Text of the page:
Connecting docker containers
Twice recently I have seen people ask on twitter about how to link docker containers. In both instances they were given overly-complex answers that are out of date with the current state of docker.
So today I will show you how to do it correctly for docker v1.10.0+
Why connect containers
You should be running a single process per docker container, this means your application code (say nodejs) and your database (say postgres) need to be running in their own containers. Potentially on different servers if you have a swarm or cluster of hosts.
Therefore connecting two containers together in docker is essential. So how do you do it?
Using docker network
Connecting containers is simple. You just add them to the same docker network. If you only have a single host then it will come with a pre-configured
bridge network called
bridge that you can use without any extra work.
$ docker network ls NETWORK ID NAME DRIVER SCOPE 10735ef1e95f bridge bridge local 85274e9bac4e host host local b9d9f025e8bb none null local
But you can also create your own easily enough. You can create as many as you like to isolate groups of containers.
$ docker network create --driver=bridge my-network 4114eb9b91a55df8380da5ce5b288e7a7b1841b59366368b8f35e4437b2fcd25 $ docker network ls NETWORK ID NAME DRIVER SCOPE 10735ef1e95f bridge bridge local 85274e9bac4e host host local 4114eb9b91a5 my-network bridge local b9d9f025e8bb none null local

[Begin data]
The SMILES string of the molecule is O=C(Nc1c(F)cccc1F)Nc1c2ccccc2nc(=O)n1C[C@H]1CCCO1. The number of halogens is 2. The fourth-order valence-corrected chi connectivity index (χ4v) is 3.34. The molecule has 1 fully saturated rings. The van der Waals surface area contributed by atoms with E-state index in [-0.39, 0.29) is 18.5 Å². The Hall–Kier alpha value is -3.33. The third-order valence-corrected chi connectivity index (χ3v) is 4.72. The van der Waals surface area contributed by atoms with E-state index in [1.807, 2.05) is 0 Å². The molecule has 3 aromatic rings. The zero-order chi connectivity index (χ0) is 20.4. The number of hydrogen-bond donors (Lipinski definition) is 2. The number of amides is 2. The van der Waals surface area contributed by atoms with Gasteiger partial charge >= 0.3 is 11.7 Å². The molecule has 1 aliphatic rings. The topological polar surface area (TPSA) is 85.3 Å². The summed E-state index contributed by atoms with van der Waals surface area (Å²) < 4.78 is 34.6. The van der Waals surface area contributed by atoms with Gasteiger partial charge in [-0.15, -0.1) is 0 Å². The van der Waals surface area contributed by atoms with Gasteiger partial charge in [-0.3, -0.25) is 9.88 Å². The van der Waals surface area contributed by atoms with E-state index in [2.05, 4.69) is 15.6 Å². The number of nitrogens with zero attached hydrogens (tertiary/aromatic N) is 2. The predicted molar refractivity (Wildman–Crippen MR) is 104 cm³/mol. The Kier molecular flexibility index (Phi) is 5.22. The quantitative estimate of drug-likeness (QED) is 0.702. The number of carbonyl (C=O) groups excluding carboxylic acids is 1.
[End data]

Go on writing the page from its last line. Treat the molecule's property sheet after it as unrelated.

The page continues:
In a multi-host environment use the
overlay driver to create a network that spans across the hosts. That is a topic for another post.
Once you have a network, there are two ways to connect a container to it.
If you are starting a fresh container, simply add
--net=my-network to the
docker run command.
If you have an existing container, then run
docker network connect my-network my-container.
Let's test it out by creating two connected containers, drop in to their shells and do some pinging.
# In terminal 1 $ docker run --rm -it --net=my-network --name container1 centos bash # In terminal 2 $ docker run --rm -it --net=my-network --name container2 centos bash [[email protected] /]# ping container1 PING container1 (172.18.0.2) 56(84) bytes of data. 64 bytes from container1.my-network (172.18.0.2): icmp_seq=1 ttl=64 time=0.102 ms # Back in terminal 1 [[email protected] /]# ping container2 PING container2 (172.18.0.3) 56(84) bytes of data. 64 bytes from container2.my-network (172.18.0.3): icmp_seq=1 ttl=64 time=0.103 ms
Why networks and not links or compose
The other things I have seen people say on twitter is to use links (largely deprecated now) or compose (the utter wrong tool for the job).
Networks are the right answer, they handle container restarts and ip changes, and the abstraction holds across swarms and multi-host networks. In addition they are as simple as can be. So ignore the other stuff and just use them!
What about ports?
Another benefit here is that ports between the containers are opened. So if you were previously exposing ports to the host just so another container could access it you, can stop doing that.
Let's open a third terminal window and add a
memcached instance to our network.
# In terminal 3 $ docker run --rm --net my-network --name memcached memcached # In terminal 1 or 2 [[email protected] /]# yum install telnet [[email protected] /]# telnet memcached 11211 Trying 172.18.0.4... Connected to memcached. Escape character is '^]'. flush_all OK
Here we can see we were able to add a new container to the network and immediately access it, and its ports, without any reconfiguration of the containers already on the network.